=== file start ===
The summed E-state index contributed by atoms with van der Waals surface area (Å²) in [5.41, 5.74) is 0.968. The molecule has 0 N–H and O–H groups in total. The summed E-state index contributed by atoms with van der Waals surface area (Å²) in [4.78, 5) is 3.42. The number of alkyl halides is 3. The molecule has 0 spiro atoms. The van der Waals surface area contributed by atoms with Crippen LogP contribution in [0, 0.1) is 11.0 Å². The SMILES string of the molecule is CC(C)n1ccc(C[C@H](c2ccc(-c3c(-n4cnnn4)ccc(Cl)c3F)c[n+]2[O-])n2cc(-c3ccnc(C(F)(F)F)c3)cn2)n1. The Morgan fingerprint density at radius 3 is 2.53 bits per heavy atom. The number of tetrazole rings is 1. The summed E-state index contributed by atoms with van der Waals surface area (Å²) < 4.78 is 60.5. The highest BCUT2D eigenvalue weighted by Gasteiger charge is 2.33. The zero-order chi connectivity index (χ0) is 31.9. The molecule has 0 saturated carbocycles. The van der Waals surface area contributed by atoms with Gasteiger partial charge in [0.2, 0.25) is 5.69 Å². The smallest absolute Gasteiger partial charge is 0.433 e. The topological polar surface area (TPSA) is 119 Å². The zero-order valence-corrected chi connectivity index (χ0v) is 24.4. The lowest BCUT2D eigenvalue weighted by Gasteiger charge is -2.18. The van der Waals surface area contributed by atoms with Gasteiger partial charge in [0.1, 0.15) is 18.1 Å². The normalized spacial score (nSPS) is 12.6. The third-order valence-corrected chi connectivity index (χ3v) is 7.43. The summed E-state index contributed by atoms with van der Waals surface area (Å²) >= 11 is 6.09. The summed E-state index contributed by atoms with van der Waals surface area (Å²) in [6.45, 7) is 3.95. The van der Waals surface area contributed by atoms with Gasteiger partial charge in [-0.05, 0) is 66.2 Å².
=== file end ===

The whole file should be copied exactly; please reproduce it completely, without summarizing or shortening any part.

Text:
The summed E-state index contributed by atoms with van der Waals surface area (Å²) in [5.41, 5.74) is 0.968. The molecule has 0 N–H and O–H groups in total. The summed E-state index contributed by atoms with van der Waals surface area (Å²) in [4.78, 5) is 3.42. The number of alkyl halides is 3. The molecule has 0 spiro atoms. The van der Waals surface area contributed by atoms with Crippen LogP contribution in [0, 0.1) is 11.0 Å². The SMILES string of the molecule is CC(C)n1ccc(C[C@H](c2ccc(-c3c(-n4cnnn4)ccc(Cl)c3F)c[n+]2[O-])n2cc(-c3ccnc(C(F)(F)F)c3)cn2)n1. The Morgan fingerprint density at radius 3 is 2.53 bits per heavy atom. The number of tetrazole rings is 1. The summed E-state index contributed by atoms with van der Waals surface area (Å²) < 4.78 is 60.5. The highest BCUT2D eigenvalue weighted by Gasteiger charge is 2.33. The zero-order chi connectivity index (χ0) is 31.9. The molecule has 0 saturated carbocycles. The van der Waals surface area contributed by atoms with Gasteiger partial charge in [0.2, 0.25) is 5.69 Å². The smallest absolute Gasteiger partial charge is 0.433 e. The topological polar surface area (TPSA) is 119 Å². The zero-order valence-corrected chi connectivity index (χ0v) is 24.4. The lowest BCUT2D eigenvalue weighted by Gasteiger charge is -2.18. The van der Waals surface area contributed by atoms with Gasteiger partial charge in [0.1, 0.15) is 18.1 Å². The normalized spacial score (nSPS) is 12.6. The third-order valence-corrected chi connectivity index (χ3v) is 7.43. The summed E-state index contributed by atoms with van der Waals surface area (Å²) >= 11 is 6.09. The summed E-state index contributed by atoms with van der Waals surface area (Å²) in [6.45, 7) is 3.95. The van der Waals surface area contributed by atoms with Gasteiger partial charge in [-0.05, 0) is 66.2 Å².